The Review and Herald

1789/1902

March 27, 1913

Prayer and Faith

EGW

“Elias was a man subject to like passions as we are, and he prayed earnestly that it might not rain: and it rained not on the earth by the space of three years and six months. And he prayed again, and the heaven gave rain, and the earth brought forth her fruit. Important lessons are presented to us in the experience of Elijah. When upon Mt. Carmel he offered the prayer for rain, his faith was tested, but he persevered in making known his request unto God. Six times he prayed earnestly, and yet there was no sign that his petition was granted, but with a strong faith he urged his plea to the throne of grace. Had he given up in discouragement at the sixth time, his prayer would have not been answered but he persevered till the answer came. We have a God whose ear is not closed to our petitions; and if we prove his word, he will honor our faith. He wants us to have all our interests interwoven with his interests, and then he can safely bless us; for we shall not then take glory to self when the blessing is ours, but shall render all the praise to God. God does not always answer our prayers the first time we call upon him; for should he do this, we might take it for granted that we had a right to all the blessings and favors he bestowed upon us. Instead of searching our hearts to see if any evil was entertained by us, any sin indulged, we should become careless, and fail to realize our dependence upon him and our need of his help. RH March 27, 1913, par. 1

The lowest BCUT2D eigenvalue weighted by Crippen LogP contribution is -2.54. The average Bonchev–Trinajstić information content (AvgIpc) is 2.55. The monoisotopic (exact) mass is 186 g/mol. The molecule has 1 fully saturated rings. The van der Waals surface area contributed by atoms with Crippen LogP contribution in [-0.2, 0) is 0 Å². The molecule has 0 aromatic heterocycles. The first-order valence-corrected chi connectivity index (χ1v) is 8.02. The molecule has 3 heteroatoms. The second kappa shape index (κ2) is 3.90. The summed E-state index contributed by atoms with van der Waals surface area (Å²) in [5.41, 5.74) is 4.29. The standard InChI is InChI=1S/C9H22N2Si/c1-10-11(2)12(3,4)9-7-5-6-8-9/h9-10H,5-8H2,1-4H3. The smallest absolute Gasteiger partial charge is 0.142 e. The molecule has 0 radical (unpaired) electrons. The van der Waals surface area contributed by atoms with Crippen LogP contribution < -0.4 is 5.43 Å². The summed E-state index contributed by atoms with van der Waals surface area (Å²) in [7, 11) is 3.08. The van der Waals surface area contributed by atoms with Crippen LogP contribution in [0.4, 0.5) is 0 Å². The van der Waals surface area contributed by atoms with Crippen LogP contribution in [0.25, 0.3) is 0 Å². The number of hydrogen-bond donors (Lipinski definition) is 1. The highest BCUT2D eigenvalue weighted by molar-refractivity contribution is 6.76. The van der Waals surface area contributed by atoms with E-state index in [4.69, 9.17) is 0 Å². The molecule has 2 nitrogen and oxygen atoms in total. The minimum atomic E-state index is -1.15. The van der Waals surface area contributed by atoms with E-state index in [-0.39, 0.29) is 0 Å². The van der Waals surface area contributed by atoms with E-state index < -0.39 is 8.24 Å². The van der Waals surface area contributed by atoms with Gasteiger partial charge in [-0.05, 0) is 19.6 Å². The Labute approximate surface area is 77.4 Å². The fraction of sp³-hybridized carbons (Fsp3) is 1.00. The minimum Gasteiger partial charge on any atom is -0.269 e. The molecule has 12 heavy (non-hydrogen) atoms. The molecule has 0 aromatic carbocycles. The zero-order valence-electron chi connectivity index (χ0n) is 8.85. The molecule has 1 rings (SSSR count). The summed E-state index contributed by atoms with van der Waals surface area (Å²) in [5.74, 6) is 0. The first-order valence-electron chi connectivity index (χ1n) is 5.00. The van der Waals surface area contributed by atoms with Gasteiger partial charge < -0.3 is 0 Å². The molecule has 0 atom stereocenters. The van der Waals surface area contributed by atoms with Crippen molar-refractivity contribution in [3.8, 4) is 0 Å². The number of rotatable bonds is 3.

Elijah humbled himself until he was in a condition where he would not take the glory to himself. This is the condition upon which the Lord hears prayer, for then we shall give the praise to him. The custom of offering praise to men is one that results in great evil. One praises another, and thus men are led to feel that glory and honor belong to them. When you exalt man, you lay a snare for his soul, and do just as Satan would have you. You should praise God with all your heart, soul, might, mind, and strength; for God alone is worthy to be glorified. If we should realize that our salvation cost the infinite price of the life of the Son of God, we should have more humble views of self. Our Saviour knew that there was no hope of redemption for us except through him, and he came to the world to be wounded for our transgressions, to be bruised for our iniquities, to bear our chastisement, that through his stripes we might be healed. RH March 27, 1913, par. 2

In order to exalt the Lord as we should, we must have genuine faith, which will lead us to render obedience to the law of God. There are many who claim to have faith in God, but it is a faith that does not work; and the apostle says, “Faith without works is dead.” It is of like character with the faith possessed by the evil angels, for they “believe and tremble.” We must have the faith of the Bible,—the faith that works by love, and purifies the soul. RH March 27, 1913, par. 3